In basketball, offensive action initially taken by a team when it switches from defense to offense as it moves the ball up the court. This is most commonly represented by the fast break.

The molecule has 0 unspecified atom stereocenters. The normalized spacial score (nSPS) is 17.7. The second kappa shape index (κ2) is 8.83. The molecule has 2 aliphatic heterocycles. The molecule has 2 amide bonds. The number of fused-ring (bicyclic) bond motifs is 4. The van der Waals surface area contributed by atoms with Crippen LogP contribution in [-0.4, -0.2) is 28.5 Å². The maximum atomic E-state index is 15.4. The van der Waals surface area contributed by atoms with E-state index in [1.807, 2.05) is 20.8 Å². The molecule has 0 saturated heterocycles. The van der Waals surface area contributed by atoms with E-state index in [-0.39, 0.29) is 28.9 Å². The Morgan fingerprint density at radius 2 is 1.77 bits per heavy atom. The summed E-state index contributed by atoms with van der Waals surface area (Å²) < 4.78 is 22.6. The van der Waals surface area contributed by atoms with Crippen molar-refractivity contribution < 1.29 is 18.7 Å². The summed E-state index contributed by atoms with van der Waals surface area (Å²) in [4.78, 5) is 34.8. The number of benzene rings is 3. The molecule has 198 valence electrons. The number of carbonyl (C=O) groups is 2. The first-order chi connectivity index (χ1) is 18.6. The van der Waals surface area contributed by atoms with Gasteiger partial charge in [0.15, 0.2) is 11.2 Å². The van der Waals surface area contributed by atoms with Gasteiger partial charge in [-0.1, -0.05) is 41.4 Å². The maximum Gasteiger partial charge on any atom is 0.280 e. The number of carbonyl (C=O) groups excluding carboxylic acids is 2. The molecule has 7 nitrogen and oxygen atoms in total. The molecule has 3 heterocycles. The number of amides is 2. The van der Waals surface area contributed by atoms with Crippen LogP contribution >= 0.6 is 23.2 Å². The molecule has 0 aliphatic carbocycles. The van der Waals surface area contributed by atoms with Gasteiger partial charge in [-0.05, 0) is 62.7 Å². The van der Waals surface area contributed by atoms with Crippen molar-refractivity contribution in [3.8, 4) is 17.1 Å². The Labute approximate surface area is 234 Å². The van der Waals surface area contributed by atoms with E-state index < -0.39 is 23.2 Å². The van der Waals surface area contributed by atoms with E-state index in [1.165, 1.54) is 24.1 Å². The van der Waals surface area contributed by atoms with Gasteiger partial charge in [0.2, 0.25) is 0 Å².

Transition offenses are most often fueled by fast break plays. While this is often as a result of a steal or an opponent turnover, fast breaks can occur whenever a defense is caught off guard. To that effect, most transition offenses are played aggressive and quick, giving the defense no time to establish their defensive positions or protect certain areas of the court. Many teams with faster, smaller players or multiple guards are often more proficient at transition offense as they can move the ball up the court more quickly. The key to a good transition offense it know when to use it. This is usually facilitated by players who can recognize if an opponent's transition defense is sluggish or weak, and also by the tempo of the game. A transition offense that generates a fast break is not going to be any good if the players executing it do not have good ball control or are impatient. The most common types of fast breaks originating from transition are the 2-on-1 and the 3-on-2, and each have separate strategies involved to score the basket.